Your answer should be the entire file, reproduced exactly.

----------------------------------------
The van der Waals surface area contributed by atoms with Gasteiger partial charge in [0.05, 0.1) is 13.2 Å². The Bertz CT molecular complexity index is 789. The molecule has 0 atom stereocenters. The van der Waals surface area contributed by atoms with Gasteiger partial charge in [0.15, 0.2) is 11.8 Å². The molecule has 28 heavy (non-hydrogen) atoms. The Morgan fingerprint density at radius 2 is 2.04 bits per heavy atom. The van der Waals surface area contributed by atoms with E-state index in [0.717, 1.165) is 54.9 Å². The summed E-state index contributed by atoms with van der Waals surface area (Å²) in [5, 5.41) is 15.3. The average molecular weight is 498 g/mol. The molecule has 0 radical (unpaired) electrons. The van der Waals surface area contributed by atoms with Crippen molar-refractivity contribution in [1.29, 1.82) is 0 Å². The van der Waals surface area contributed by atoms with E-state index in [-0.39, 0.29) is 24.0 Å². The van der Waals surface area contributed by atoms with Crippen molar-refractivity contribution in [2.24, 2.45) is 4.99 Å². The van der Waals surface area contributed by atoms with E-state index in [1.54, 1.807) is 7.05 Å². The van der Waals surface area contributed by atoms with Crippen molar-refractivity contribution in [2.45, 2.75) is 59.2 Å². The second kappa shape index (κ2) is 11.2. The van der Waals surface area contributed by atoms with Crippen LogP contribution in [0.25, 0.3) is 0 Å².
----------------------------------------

The van der Waals surface area contributed by atoms with Gasteiger partial charge in [0.05, 0.1) is 13.2 Å². The Bertz CT molecular complexity index is 789. The molecule has 0 atom stereocenters. The van der Waals surface area contributed by atoms with Gasteiger partial charge in [0.15, 0.2) is 11.8 Å². The molecule has 28 heavy (non-hydrogen) atoms. The Morgan fingerprint density at radius 2 is 2.04 bits per heavy atom. The van der Waals surface area contributed by atoms with E-state index in [0.717, 1.165) is 54.9 Å². The summed E-state index contributed by atoms with van der Waals surface area (Å²) in [5, 5.41) is 15.3. The average molecular weight is 498 g/mol. The molecule has 0 radical (unpaired) electrons. The van der Waals surface area contributed by atoms with Crippen molar-refractivity contribution in [1.29, 1.82) is 0 Å². The van der Waals surface area contributed by atoms with E-state index in [-0.39, 0.29) is 24.0 Å². The van der Waals surface area contributed by atoms with Crippen molar-refractivity contribution in [2.24, 2.45) is 4.99 Å². The van der Waals surface area contributed by atoms with E-state index in [1.54, 1.807) is 7.05 Å². The van der Waals surface area contributed by atoms with Crippen molar-refractivity contribution in [2.45, 2.75) is 59.2 Å². The second kappa shape index (κ2) is 11.2. The van der Waals surface area contributed by atoms with Crippen LogP contribution in [0.25, 0.3) is 0 Å².